I am here to report that Medicare is still in full fettle. This month I joined up. What a feeling. I feel like I have just moved into a grand home with few worries. No more wondering if the landlord will toss us out on our ear because he can. In more practical terms it means I can go to see a medical person without the fear that we may lose our home and everything we worked for. For a cost way less than half of what some really bad “insurance” used to cost me, I can now get real medical care. Plus the system itself is doing well.
Even though the ACA was supposed to address problems with the health care system (or more accurately the health insurance system), insurance companies have done all and everything they can to subvert its mission. The policy I had for the past eight months was sold to me with one set of providers, but that was switched when I went to use it. Thus I was little better off than before. With Medicare that is not a worry.
Prior to the ACA, it was pretty much a given that if you were over 50 pretty much everything you would see a medical person for was a “pre-existing condition” and thus not covered by the insurance company. So for years I paid out big bucks for horrible coverage, just like most of the country. This is what led to health care being one of the central issues of 2008. Most people wanted and still want I believe a form of Medicare for everyone. What we got is protection for the health insurance industry with a few trinkets for the consumer.
Thus we are still the only major economy without universal health care and we still pay nearly twice what any other country pays per person while getting about half the results. Taking a chunk out for that middle man that adds nothing to the actual care of a patient really affects the system. Too bad a person has to wait to 65 to finally have access to decent health care in this country. Medicare is a great template for what this country should be aiming for.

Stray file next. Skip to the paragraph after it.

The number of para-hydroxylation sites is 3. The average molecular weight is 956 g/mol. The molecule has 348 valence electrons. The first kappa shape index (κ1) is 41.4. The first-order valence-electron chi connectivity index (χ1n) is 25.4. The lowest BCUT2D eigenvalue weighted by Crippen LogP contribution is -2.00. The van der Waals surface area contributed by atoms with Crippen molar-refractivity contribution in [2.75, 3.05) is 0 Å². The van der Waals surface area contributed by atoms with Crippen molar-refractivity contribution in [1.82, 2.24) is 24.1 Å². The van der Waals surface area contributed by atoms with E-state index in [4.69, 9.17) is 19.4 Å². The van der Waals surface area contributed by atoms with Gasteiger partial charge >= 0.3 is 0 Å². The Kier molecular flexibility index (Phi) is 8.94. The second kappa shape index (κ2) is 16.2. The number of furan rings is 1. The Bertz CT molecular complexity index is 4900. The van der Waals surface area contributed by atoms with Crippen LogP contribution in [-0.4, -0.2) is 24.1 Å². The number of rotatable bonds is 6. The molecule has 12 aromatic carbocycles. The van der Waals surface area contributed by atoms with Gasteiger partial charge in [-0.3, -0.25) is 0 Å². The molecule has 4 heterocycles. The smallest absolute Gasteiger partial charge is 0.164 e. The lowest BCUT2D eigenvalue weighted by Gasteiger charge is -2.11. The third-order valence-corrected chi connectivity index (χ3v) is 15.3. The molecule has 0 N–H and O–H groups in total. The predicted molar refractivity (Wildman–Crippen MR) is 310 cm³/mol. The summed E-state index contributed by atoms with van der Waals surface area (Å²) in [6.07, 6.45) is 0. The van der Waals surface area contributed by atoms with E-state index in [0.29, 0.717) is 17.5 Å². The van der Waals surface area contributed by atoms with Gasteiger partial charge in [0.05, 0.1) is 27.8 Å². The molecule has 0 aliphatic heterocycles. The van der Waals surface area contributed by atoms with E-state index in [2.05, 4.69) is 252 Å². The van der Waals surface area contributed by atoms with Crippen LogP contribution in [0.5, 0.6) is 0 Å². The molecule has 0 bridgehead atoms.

No doubt Medicare is a popular program. So popular that Republican candidates for national and statewide offices have had to couch their once outspoken opposition to Medicare in phraseology that attempts to hide their real intent. Joni Ernst has a commercial that claims she favors Medicare when in reality she will be one pushing hard to voucherize Medicare. Her loyalty is not to get good medical access for Iowans young and old, but to deliver on what the Koch Brothers tell her to do. Lying about her position is not a problem when it may accomplish her goals.
We know how Steve King feels about medical care – it is just not for the poor and middle class. David Young is using the old and long debunked lie that Obama stole $700 billion from Medicare. Anyone who tells you that is an idiot, pure and simple. In the second district we see Mariannette Miller-Meeks lining up with libertarian tea bagger Rand Paul. Her policies have shifted way to the right of the years. Her views on Medicare have moved also. I really find it hard to believe that a doctor would work to restrict access to health care, but there she is to prove me wrong.
I must say I do not know where Rod Blum stands, but I could guess and I am sure I would be close. Most of the Republican candidates say they do not want to take Medicare away from those who have it. That is simple logic. That would be political suicide. But taking it away from a generation that Reaganomics has oppressed to the point where they have seen the middle class slowly disappear is fair game to them.
Just another in their war on the middle class. Now, I believe and I think most Iowans believe that Medicare and its companion programs Social Security, Medicaid and the current ACA, are social contracts between the government and the citizens. Remember we are the government and we do direct what our representatives do.
In case you have forgotten, Terry Branstad would have been ecstatic to dump the Medicaid portion of the ACA like all his Republican buddies. But he was forced to compromise and put in at least a form of the new Medicaid due to a gutsy stand by his now opponent Jack Hatch. Branstad would love to have a chance to roll back that decision. Electing Jack Hatch would give Iowa a chance to join those at the top tier of health care. We really owe it to ourselves to send Branstad packing and to put a man with vision for the common Iowan in the governor’s mansion.
If health care is still a concern of yours and your family, and it should be if you are human, there is little question that you should vote for Democrats this fall.